You may be struggling for a victory over something in your life, and you may be trying to set aside a specific time to deal with it; but you may be discovering that, as soon as you set the day or the time, something comes up. Why do you think that is? One, the devil likes having you bound up and defeated. The other is that God needs this to be something that glorifies Him and Him alone.

The priests marched into the water; they were some thousand yards ahead of the rest of the group. There they stood, water rushing across their feet. I don't know how much time passed, but after awhile the water began to slow down. Slowly, but surely, the waters receded and dried up, the priests standing firm all the while.

Forty years earlier Moses stood by another body of water: the Red Sea. He stretched forth the rod God had told him to carry and God caused a strong wind to blow and part the waters. He did it in front of them.

This time God chose to do a different thing. He parted the waters, but did it a different way. He stopped the waters some 20 miles upstream.

My point is this: don't expect your victories to come the same way every time. God is God. He does things in a way that brings him the glory. Not only that, but when God does things differently it keeps our relationship fresher.

It was finally done. Israel had finally crossed over. They were finally in the land. The Promised Land. Canaan. A place where they were going to experience victory after victory.

Press on! The victory awaits you!

Monday, March 30, 2009

Pressing on for a Victory, part three

In the last post, I urged the readers to consider the importance of consecration as a key part of victory in the Christian life. Our lives are consecrated--sanctified--positionally before the Lord. Christ's holiness is our holiness. He was made to be sin so that we may be made the righteousness of God in [Christ]. We are in Christ, seated at the right hand of God.

But practically speaking, I don't feel all that consecrated; not every day, anyway. So I must make a conscious decision to separate myself from the ways of the world, from the practices that would not be seen as "holy" before God. I must wash myself in the water of the Word of God. I must repent of evil that may be in my life.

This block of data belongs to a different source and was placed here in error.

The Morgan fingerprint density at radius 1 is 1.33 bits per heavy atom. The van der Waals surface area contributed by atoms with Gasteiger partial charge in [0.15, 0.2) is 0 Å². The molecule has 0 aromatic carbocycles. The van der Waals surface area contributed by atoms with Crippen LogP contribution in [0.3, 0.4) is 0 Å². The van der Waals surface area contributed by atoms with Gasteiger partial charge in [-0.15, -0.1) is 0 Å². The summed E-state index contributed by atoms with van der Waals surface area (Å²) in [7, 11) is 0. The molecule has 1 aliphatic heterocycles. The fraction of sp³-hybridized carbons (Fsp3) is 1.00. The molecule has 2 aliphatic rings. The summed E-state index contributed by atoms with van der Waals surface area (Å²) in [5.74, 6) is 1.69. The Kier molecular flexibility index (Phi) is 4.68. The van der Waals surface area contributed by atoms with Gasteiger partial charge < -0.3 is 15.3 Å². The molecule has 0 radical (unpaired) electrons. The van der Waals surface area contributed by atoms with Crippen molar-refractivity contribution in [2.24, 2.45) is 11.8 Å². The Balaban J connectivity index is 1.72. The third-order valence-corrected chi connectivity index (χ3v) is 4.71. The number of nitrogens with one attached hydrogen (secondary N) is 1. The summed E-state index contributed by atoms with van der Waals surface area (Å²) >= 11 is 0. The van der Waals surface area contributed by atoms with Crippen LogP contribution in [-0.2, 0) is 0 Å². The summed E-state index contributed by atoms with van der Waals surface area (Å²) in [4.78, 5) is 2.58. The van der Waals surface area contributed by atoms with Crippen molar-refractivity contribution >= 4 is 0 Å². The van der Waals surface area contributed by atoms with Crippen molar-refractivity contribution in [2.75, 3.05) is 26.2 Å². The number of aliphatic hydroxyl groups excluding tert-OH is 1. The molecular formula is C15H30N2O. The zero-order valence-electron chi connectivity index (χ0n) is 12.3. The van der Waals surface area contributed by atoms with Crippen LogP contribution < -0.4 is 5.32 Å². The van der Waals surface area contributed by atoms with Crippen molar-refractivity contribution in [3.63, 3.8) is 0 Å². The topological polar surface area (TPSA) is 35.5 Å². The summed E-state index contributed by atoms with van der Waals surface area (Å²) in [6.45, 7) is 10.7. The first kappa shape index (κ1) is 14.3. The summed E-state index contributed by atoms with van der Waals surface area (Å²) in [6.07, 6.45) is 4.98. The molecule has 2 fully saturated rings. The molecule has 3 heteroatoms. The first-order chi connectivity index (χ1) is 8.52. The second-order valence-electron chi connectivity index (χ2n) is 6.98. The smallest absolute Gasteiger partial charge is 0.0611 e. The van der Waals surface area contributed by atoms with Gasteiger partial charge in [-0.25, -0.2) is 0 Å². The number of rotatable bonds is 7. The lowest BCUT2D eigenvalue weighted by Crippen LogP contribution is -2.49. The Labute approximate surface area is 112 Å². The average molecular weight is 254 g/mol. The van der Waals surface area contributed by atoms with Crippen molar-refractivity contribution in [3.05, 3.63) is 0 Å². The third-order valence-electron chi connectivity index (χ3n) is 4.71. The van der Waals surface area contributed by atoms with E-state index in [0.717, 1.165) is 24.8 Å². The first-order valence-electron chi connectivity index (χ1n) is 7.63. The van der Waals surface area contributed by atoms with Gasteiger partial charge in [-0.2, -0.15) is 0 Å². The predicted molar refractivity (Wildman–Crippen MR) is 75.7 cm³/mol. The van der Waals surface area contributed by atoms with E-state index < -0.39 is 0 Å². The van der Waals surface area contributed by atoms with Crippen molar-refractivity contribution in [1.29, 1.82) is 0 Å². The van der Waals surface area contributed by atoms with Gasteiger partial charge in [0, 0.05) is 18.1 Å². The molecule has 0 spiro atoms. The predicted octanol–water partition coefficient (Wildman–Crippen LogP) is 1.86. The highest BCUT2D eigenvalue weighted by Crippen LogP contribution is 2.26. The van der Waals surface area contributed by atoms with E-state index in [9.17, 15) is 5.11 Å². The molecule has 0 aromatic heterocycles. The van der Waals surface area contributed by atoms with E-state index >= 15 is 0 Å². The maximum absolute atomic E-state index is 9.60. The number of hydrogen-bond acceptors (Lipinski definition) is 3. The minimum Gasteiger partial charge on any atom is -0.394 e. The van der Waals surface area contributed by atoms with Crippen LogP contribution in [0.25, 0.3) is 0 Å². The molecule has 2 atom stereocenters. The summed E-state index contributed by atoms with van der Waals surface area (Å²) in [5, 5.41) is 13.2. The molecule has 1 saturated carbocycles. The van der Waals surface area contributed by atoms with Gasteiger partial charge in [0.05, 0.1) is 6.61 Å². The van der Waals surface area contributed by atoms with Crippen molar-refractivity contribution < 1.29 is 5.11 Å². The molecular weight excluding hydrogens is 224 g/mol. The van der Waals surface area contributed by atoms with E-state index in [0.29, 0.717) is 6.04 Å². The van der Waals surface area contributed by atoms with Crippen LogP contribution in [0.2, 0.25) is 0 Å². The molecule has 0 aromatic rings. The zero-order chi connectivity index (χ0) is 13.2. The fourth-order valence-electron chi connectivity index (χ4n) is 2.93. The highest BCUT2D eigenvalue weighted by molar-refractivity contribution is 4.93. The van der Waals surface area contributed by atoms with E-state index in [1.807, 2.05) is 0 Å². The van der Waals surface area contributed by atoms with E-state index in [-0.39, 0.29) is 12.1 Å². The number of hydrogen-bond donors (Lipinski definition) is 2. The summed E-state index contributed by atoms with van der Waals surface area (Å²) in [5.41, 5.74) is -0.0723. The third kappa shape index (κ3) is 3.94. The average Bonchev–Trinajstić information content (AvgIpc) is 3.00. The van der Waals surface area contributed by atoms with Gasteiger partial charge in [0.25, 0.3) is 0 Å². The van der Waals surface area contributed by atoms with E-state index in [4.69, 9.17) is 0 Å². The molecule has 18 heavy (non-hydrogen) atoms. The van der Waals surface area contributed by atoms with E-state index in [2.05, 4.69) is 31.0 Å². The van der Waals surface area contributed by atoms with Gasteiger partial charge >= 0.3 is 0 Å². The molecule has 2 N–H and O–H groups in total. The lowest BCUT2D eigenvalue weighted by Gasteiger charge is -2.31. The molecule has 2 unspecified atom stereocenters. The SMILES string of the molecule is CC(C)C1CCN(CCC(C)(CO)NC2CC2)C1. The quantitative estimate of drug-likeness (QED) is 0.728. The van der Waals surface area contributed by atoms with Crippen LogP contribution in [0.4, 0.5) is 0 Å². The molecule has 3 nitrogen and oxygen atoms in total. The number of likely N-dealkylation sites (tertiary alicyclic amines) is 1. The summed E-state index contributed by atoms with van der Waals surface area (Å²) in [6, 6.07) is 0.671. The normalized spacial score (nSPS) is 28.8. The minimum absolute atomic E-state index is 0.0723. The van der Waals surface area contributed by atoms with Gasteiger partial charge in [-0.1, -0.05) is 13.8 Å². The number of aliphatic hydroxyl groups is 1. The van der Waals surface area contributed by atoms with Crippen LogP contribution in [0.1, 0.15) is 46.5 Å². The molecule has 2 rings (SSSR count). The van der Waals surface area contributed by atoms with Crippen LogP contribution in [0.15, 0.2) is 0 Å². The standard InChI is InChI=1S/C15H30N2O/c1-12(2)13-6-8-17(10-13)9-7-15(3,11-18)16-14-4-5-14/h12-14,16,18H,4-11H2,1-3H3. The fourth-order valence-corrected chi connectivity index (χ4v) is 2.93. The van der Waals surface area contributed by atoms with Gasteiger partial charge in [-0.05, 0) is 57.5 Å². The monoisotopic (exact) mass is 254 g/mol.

Consecration is only the first part of pressing on for a victory. The second word I need to share is concentration. We need to learn the fine art of concentrating on Christ. Joshua had told Israel to let the priests bearing the ark on their shoulders to proceed on before them. Then he told them something important: "Watch the ark (paraphrased). Keep your eyes on the ark."

That ark represented the presence of God, among other things. It is a symbol of Christ for us. You will find some important truths in the New Testament about walking with the Lord. You have to keep your eyes on him. Jesus, speaking of his relationship with the Father, said, "I tell you the truth, the Son can do nothing by himself; he can do only what he sees his Father doing, because whatever the Father does the Son also does." Now he can only do what the Father does if he has his eyes on the Father. You can't see what you aren't looking at. You have to keep your eyes on Jesus.

You can't go forward if you are looking backward. Now some of you are about to say, "Yes you can!" You try to walk on a sidewalk while you are looking over your shoulder. See how far you get before you walk into something, or walk off the sidewalk. See how straight of a line you walk. Farmers will tell you that, in order to plow a straight furrow, you need to fix your eyes on a target ahead of you and keep them fixed there. Otherwise, your furrows will be crooked.

You can't go up if you are looking down. Colossians 3 tells us to keep our eyes fixed on things above, not on earthly things. Your job is a good thing; but it's not the greatest thing. Your home is a good thing, but not the greatest thing. Fix your eyes on things of the kingdom, not on things of this life.

If you want a victory, learn to concentrate on Christ and on the things of Christ.